The Reporter provides a monthly summary of Canadian federal
legislative and regulatory developments of relevance to federally
regulated financial institutions. It does not address Canadian
provincial financial services legislative and regulatory
developments, although this information is tracked by BLG and can
be provided on request. In addition, purely technical and
administrative changes (such as changes to reporting forms) are not
In the Budget Implementation Act, 2016, No. 1, Parliament
extended the statutory sunset date in the financial institutions
statutes by two years until 2019 to facilitate the review process.
The review will follow a two-stage process. This paper launches the
first stage by: setting out the current landscape, identifying key
trends that may influence future directions, seeking input on these
trends and related implications and areas for potential
Comments due by November
[Applicable to all federally regulated deposit-taking
The published letter extends the implementation date of the Revised
Pillar 3 Disclosure Requirements. Effective as of the date of this
letter, some types of federally regulated deposit-taking
institutions are exempt from Pillar 3 disclosure requirements.
Effective for fiscal
year ending October 31, 2018
[Applicable to life insurance companies, brokers and agents]
This workbook is structured to help identify risks by products,
services and delivery channels; clients and business relationships;
geography and other relevant factors. It will also help implement
effective measures and monitor money laundering and terrorist
A federally regulated insurer that seeks to cause itself to be
assumption reinsured against all or any portion of the risks
undertaken under its policies is subject to the Sections 254 and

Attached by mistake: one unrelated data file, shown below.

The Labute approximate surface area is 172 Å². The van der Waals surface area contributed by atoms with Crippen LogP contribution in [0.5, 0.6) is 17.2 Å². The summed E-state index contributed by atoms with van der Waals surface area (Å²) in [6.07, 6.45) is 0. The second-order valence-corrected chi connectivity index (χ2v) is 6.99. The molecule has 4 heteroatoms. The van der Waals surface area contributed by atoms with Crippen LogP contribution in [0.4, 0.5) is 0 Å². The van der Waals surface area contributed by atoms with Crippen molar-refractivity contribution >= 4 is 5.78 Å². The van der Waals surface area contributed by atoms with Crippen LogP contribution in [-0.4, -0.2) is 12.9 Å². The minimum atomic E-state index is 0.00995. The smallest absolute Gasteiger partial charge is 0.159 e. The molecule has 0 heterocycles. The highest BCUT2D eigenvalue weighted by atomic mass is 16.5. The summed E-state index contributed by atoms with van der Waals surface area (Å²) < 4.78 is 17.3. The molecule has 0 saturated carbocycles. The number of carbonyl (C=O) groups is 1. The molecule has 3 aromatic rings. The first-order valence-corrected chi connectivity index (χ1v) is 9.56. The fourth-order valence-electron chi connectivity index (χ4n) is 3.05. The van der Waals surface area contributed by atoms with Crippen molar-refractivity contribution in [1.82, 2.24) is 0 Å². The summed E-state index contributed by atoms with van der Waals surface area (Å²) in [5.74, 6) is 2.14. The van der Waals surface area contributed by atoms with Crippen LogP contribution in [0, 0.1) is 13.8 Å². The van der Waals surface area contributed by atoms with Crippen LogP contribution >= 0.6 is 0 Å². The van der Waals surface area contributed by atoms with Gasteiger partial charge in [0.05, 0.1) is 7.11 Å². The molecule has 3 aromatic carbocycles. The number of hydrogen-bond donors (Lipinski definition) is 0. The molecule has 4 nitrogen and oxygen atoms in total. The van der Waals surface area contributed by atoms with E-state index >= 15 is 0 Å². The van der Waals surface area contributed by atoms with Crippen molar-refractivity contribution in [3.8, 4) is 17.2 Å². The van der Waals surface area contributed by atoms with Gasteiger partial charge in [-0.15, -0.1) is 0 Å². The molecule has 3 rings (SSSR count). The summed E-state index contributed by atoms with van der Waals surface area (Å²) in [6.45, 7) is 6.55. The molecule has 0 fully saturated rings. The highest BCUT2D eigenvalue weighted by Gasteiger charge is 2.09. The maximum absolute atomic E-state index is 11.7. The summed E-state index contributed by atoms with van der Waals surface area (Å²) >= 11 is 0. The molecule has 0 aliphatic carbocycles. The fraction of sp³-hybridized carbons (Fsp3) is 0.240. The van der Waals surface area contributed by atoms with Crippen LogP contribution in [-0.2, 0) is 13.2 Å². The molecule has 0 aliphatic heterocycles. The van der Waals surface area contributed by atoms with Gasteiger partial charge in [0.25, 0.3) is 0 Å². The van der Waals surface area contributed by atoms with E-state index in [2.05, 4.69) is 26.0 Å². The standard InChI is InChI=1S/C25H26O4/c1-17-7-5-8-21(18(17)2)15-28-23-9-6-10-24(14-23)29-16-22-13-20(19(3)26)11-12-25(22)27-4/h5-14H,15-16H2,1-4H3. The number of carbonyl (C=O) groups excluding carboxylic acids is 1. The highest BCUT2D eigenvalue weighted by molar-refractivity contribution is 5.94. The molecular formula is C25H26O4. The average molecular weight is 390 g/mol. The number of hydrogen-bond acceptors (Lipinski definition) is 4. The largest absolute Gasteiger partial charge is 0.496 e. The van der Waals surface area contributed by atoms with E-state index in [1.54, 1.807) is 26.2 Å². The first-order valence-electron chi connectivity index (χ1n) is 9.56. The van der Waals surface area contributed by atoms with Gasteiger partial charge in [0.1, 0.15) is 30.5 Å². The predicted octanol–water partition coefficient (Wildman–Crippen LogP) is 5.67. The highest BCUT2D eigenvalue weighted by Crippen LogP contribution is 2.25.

587.1 of the Insurance Companies Act. The key
attributes of assumption reinsurance, indemnity reinsurance and
legal transfers of policies are discussed briefly in the
[Applicable to local cooperative credit societies]
This Guide sets out the two phases of the process to continue as a
federal credit union (FCU) under the Bank Act along with
the information that an applicant is generally expected to submit
in support of the requisite application to the Minister seeking the
issuance of letters patent of continuance continuing the local
cooperative credit society as a FCU.
The case of Harbouredge Mortgage v Powell is a classic example whereby a secured party registered a financing statement which contained an error in the debtor's name, and therefore lost their claim as a secured creditor.
The Supreme Court of Canada has provided guidance to financial institutions holding otherwise "highly sensitive" information to determine when that information is somewhat less sensitive, such that it can be disclosed.
The purpose of the Clearing Rule is to impose central counterparty clearing of certain OTC derivative transactions in order to mitigate counterparty risk in the derivatives market and to increase financial stability.
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